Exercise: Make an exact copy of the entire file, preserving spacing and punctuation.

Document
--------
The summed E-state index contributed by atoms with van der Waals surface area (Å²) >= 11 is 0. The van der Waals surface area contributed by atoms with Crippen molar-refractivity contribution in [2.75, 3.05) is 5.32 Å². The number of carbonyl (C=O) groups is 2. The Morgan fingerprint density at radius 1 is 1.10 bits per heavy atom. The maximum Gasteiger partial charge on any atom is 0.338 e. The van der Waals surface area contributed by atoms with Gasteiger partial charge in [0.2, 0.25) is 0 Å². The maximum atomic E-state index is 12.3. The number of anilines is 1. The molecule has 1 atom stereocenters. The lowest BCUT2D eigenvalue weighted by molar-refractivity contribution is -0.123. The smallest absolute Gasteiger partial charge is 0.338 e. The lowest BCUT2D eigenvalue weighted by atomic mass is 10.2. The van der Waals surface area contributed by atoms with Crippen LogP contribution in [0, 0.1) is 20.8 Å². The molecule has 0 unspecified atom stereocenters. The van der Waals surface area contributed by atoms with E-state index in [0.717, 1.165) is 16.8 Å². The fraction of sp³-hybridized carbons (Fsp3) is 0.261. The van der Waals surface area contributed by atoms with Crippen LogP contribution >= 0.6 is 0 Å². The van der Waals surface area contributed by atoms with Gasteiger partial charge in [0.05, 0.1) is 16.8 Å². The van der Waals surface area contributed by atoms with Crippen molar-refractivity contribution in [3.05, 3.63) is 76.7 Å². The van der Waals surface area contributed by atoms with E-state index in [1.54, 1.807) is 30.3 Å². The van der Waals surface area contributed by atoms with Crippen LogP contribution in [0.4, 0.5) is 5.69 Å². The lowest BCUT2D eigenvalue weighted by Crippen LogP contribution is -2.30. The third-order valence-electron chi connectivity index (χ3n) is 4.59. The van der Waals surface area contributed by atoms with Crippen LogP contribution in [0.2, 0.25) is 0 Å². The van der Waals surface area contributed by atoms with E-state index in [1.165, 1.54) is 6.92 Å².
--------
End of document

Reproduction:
The summed E-state index contributed by atoms with van der Waals surface area (Å²) >= 11 is 0. The van der Waals surface area contributed by atoms with Crippen molar-refractivity contribution in [2.75, 3.05) is 5.32 Å². The number of carbonyl (C=O) groups is 2. The Morgan fingerprint density at radius 1 is 1.10 bits per heavy atom. The maximum Gasteiger partial charge on any atom is 0.338 e. The van der Waals surface area contributed by atoms with Gasteiger partial charge in [0.2, 0.25) is 0 Å². The maximum atomic E-state index is 12.3. The number of anilines is 1. The molecule has 1 atom stereocenters. The lowest BCUT2D eigenvalue weighted by molar-refractivity contribution is -0.123. The smallest absolute Gasteiger partial charge is 0.338 e. The lowest BCUT2D eigenvalue weighted by atomic mass is 10.2. The van der Waals surface area contributed by atoms with Crippen LogP contribution in [0, 0.1) is 20.8 Å². The molecule has 0 unspecified atom stereocenters. The van der Waals surface area contributed by atoms with E-state index in [0.717, 1.165) is 16.8 Å². The fraction of sp³-hybridized carbons (Fsp3) is 0.261. The van der Waals surface area contributed by atoms with Crippen LogP contribution >= 0.6 is 0 Å². The van der Waals surface area contributed by atoms with Gasteiger partial charge in [0.05, 0.1) is 16.8 Å². The van der Waals surface area contributed by atoms with Crippen molar-refractivity contribution in [3.05, 3.63) is 76.7 Å². The van der Waals surface area contributed by atoms with E-state index in [1.54, 1.807) is 30.3 Å². The van der Waals surface area contributed by atoms with Crippen LogP contribution in [0.4, 0.5) is 5.69 Å². The lowest BCUT2D eigenvalue weighted by Crippen LogP contribution is -2.30. The third-order valence-electron chi connectivity index (χ3n) is 4.59. The van der Waals surface area contributed by atoms with Crippen LogP contribution in [0.2, 0.25) is 0 Å². The van der Waals surface area contributed by atoms with E-state index in [1.165, 1.54) is 6.92 Å².